Monday, July 25, 2005

War News for Monday, July 25, 2005 Bring 'em on: Twenty two killed and twenty five injured in suicide truck bomb attack on a police station in Baghdad. Bring 'em on: Marine killed in explosion in Rutbah. Bring 'em on: Police chief assassinated on way to work in Baghdad. Bring 'em on: Young girl and six wounded in roadside bomb attack in Hillah. Bring 'em on: Police Lieutenant-Colonel assassinated in Kirkuk. I get mail: Salam Adil says "The new silk route will be a pipeline that pumps oil from Iraq, via Iran to China and goods will fly back from China to the Middle East." Opinion and Commentary Yet another shameful Milestone:
Another successful landmark has been reached in our occupation of Iraq: The World Monuments Fund has just placed the country on its list of the Earth's 100 most endangered sites. ("Widespread looting, military occupation, artillery fire, vandalism, and other acts of violence are devastating Iraq, long considered the cradle of human civilization.") This is the first time that the Fund has ever put a whole nation on its list and so represents a singular accomplishment for the Bush administration, which knew not -- and cared less -- what it wrought. The destruction began as Baghdad fell. Words disappeared instantly. They simply blinked off the screen of Iraqi history, many of them forever. First, there was the looting of the National Museum. That took care of some of the earliest words on clay, including, possibly, cuneiform tablets with missing parts of the epic of Gilgamesh. Soon after, the great libraries and archives of the capital went up in flames and books, letters, government documents, ancient Korans, religious manuscripts, stretching back centuries -- all those things not pressed into clay, or etched on stone, or engraved on metal, just words on that most precious and perishable of all commonplaces, paper -- vanished forever. What we're talking about, of course, is the flesh of history. And it was no less a victim of the American invasion -- of the Bush administration's lack of attention to, its lack of any sense of the value of what Iraq held (other than oil) -- than the Iraqi people. All of this has been, in that grim phrase created by the Pentagon, "collateral damage." Worse yet, the looting of antiquity, words and objects, not only never ended but seems to have accelerated. From well organized gangs of grave robbers to American engineers building bases to American soldiers taking souvenirs, the ancient inheritance not just of Iraqis but of all of us has simply headed south. According to Reuters, more than 1,000 Iraqi objects of antiquity have been confiscated at American airports; priceless cylinder seals are evidently selling on-line at eBay for a few hundred dollars apiece; and this represents just the tiniest fraction of what's gone. The process is not only unending, but in the chaos that is America's Iraq beyond counting or assessing accurately. Though less attended to than the human costs of the war (which, in turn, have been poorly attended to), such crimes against history are no small matter, as Chalmers Johnson indicates below. Johnson, who produced Blowback, a now classic account of how we got to September 11, 2001 (though published well before those attacks occurred), and a singular study of American militarism, The Sorrows of Empire, is now working on the third volume of his Blowback Trilogy, Nemesis: The Crisis of the American Republic.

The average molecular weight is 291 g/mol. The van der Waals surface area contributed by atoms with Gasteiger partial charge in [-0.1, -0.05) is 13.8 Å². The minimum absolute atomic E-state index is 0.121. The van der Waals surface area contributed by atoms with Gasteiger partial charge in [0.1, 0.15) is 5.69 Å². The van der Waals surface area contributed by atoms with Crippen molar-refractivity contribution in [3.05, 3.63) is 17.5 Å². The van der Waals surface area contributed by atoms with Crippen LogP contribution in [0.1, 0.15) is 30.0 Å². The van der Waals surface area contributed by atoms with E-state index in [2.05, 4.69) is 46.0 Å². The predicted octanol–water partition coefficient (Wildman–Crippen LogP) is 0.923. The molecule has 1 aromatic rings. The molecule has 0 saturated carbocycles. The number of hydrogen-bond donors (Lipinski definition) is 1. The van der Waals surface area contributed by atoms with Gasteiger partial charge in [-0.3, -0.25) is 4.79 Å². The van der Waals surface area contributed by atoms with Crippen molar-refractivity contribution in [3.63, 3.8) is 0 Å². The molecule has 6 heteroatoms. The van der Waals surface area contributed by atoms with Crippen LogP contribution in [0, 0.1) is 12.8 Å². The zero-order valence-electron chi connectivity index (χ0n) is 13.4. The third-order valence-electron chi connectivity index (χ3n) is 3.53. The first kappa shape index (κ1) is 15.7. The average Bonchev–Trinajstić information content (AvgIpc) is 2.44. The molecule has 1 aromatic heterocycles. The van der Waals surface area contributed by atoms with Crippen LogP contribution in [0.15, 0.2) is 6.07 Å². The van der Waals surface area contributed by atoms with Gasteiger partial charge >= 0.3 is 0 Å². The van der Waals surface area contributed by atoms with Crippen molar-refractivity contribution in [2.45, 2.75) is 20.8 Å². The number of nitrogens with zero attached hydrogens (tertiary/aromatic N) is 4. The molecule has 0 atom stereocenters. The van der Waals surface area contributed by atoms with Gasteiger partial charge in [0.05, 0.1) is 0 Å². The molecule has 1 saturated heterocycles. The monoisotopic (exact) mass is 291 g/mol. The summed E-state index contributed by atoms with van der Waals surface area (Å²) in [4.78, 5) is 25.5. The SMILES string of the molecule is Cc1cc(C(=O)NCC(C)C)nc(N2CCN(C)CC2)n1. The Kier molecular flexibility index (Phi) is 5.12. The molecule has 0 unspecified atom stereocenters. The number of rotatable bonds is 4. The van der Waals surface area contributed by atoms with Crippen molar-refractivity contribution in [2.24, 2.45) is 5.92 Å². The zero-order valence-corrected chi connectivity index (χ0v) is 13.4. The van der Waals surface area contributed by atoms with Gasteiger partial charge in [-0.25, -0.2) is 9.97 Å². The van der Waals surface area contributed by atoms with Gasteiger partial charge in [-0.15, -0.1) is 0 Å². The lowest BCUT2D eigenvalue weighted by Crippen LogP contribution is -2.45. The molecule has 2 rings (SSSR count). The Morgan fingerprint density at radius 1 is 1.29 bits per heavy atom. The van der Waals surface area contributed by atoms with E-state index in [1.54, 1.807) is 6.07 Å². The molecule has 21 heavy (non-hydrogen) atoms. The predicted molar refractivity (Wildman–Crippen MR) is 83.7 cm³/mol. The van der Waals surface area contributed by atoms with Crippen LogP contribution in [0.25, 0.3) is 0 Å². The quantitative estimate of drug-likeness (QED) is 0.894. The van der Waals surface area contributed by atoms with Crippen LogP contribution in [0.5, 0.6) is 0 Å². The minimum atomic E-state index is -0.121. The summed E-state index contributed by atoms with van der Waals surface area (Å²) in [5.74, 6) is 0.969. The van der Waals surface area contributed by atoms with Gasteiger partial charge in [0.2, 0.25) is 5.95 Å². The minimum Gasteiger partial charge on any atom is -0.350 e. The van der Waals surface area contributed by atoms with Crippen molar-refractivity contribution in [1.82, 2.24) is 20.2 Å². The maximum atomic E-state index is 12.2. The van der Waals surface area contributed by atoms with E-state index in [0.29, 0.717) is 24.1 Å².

Stick to cricket, mate:
The impasse was broken when then SAS Commanding Officer Lt-Col Gus Gilmore flew back to America and nailed down the result for the Australians. They also made it clear that Australian forces would not participate in a "regime change" mission. It had to be about weapons of mass destruction. "When they were at loggerheads you'd send the signaller in first and he'd do his Steve Irwin impersonation, going, 'Crikey, what's going on here' . . . so they'd fall off their chairs laughing," Mr Tinley said. "It broke the tension." The ploy usually worked, but it was the Australians' close relationship with US Special Forces honed during the Afghanistan campaign that won the day. "The support we got and the jobs we got in western Iraq were largely delivered by the goodwill that we'd developed in Afghanistan," Mr Tinley said.
This is what depresses me when I post on Today in Iraq:
Body parts that had been hurled by an explosion over the 30ft high concrete wall a week earlier were still being picked up when the second suicide bomber struck last week. But, in an extraordinary display of optimism, the youngsters hopeful of being recruited into the forces still come to queue. In the last attack a group of potential recruits had crossed the road to buy a soft drink when their killer, spotting the soft target, detonated himself in their midst, killing 10 of them.
Just read Billmon.


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